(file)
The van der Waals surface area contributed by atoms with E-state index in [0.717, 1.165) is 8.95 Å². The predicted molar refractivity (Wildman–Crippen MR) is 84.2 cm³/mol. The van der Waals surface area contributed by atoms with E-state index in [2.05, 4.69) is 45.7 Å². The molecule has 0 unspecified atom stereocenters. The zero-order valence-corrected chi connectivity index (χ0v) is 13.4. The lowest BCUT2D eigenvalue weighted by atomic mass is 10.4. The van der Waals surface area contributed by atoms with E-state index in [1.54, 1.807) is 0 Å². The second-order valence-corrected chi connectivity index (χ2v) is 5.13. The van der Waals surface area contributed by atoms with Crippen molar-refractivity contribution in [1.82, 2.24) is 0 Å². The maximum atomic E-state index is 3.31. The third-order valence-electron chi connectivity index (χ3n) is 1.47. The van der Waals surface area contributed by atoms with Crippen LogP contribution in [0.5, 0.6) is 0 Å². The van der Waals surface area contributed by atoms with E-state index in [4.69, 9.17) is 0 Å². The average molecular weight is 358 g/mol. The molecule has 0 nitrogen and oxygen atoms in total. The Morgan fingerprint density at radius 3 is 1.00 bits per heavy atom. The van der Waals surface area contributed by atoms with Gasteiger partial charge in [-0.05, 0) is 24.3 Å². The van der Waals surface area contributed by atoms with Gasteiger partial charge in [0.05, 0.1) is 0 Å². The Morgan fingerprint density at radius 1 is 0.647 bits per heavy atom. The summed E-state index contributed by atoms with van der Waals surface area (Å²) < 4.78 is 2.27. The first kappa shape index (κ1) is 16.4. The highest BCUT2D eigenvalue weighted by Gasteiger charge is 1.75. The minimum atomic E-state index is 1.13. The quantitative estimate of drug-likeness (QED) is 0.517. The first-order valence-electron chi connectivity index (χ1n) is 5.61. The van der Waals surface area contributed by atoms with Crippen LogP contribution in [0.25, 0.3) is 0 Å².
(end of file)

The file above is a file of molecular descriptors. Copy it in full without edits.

The van der Waals surface area contributed by atoms with E-state index in [0.717, 1.165) is 8.95 Å². The predicted molar refractivity (Wildman–Crippen MR) is 84.2 cm³/mol. The van der Waals surface area contributed by atoms with E-state index in [2.05, 4.69) is 45.7 Å². The molecule has 0 unspecified atom stereocenters. The zero-order valence-corrected chi connectivity index (χ0v) is 13.4. The lowest BCUT2D eigenvalue weighted by atomic mass is 10.4. The van der Waals surface area contributed by atoms with E-state index in [1.54, 1.807) is 0 Å². The second-order valence-corrected chi connectivity index (χ2v) is 5.13. The van der Waals surface area contributed by atoms with Crippen molar-refractivity contribution in [1.82, 2.24) is 0 Å². The maximum atomic E-state index is 3.31. The third-order valence-electron chi connectivity index (χ3n) is 1.47. The van der Waals surface area contributed by atoms with Crippen LogP contribution in [0.5, 0.6) is 0 Å². The van der Waals surface area contributed by atoms with E-state index in [4.69, 9.17) is 0 Å². The average molecular weight is 358 g/mol. The molecule has 0 nitrogen and oxygen atoms in total. The Morgan fingerprint density at radius 3 is 1.00 bits per heavy atom. The van der Waals surface area contributed by atoms with Gasteiger partial charge in [-0.05, 0) is 24.3 Å². The van der Waals surface area contributed by atoms with Gasteiger partial charge in [0.05, 0.1) is 0 Å². The Morgan fingerprint density at radius 1 is 0.647 bits per heavy atom. The summed E-state index contributed by atoms with van der Waals surface area (Å²) < 4.78 is 2.27. The first kappa shape index (κ1) is 16.4. The highest BCUT2D eigenvalue weighted by Gasteiger charge is 1.75. The minimum atomic E-state index is 1.13. The quantitative estimate of drug-likeness (QED) is 0.517. The first-order valence-electron chi connectivity index (χ1n) is 5.61. The van der Waals surface area contributed by atoms with Crippen LogP contribution in [0.25, 0.3) is 0 Å².